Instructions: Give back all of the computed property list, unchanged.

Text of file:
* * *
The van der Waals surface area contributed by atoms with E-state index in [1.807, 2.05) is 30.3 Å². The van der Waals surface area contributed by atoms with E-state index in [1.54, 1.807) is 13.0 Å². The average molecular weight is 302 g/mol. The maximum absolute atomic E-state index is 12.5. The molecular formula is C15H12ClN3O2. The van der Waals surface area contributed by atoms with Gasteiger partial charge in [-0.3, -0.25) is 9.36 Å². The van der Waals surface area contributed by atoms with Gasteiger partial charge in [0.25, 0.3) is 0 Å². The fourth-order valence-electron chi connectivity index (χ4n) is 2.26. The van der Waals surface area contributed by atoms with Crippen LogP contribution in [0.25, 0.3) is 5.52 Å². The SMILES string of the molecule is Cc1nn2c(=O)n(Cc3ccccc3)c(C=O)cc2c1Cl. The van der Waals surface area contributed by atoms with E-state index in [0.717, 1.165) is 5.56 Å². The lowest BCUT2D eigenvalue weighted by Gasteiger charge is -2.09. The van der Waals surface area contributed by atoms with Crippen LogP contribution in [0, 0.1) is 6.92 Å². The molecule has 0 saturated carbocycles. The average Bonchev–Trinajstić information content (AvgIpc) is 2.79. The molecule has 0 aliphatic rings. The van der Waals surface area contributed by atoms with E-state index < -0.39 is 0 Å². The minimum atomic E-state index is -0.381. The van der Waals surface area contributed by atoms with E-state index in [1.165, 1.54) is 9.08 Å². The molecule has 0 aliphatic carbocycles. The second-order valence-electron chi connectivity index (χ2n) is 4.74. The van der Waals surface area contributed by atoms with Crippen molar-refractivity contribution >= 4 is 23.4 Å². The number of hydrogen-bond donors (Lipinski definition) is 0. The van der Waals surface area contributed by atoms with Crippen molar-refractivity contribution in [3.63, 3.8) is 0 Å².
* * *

The van der Waals surface area contributed by atoms with E-state index in [1.807, 2.05) is 30.3 Å². The van der Waals surface area contributed by atoms with E-state index in [1.54, 1.807) is 13.0 Å². The average molecular weight is 302 g/mol. The maximum absolute atomic E-state index is 12.5. The molecular formula is C15H12ClN3O2. The van der Waals surface area contributed by atoms with Gasteiger partial charge in [-0.3, -0.25) is 9.36 Å². The van der Waals surface area contributed by atoms with Gasteiger partial charge in [0.25, 0.3) is 0 Å². The fourth-order valence-electron chi connectivity index (χ4n) is 2.26. The van der Waals surface area contributed by atoms with Crippen LogP contribution in [0.25, 0.3) is 5.52 Å². The SMILES string of the molecule is Cc1nn2c(=O)n(Cc3ccccc3)c(C=O)cc2c1Cl. The van der Waals surface area contributed by atoms with E-state index in [0.717, 1.165) is 5.56 Å². The lowest BCUT2D eigenvalue weighted by Gasteiger charge is -2.09. The van der Waals surface area contributed by atoms with Crippen LogP contribution in [0, 0.1) is 6.92 Å². The molecule has 0 saturated carbocycles. The average Bonchev–Trinajstić information content (AvgIpc) is 2.79. The molecule has 0 aliphatic rings. The van der Waals surface area contributed by atoms with E-state index < -0.39 is 0 Å². The minimum atomic E-state index is -0.381. The van der Waals surface area contributed by atoms with E-state index in [1.165, 1.54) is 9.08 Å². The molecule has 0 aliphatic carbocycles. The second-order valence-electron chi connectivity index (χ2n) is 4.74. The van der Waals surface area contributed by atoms with Crippen molar-refractivity contribution >= 4 is 23.4 Å². The number of hydrogen-bond donors (Lipinski definition) is 0. The van der Waals surface area contributed by atoms with Crippen molar-refractivity contribution in [3.63, 3.8) is 0 Å².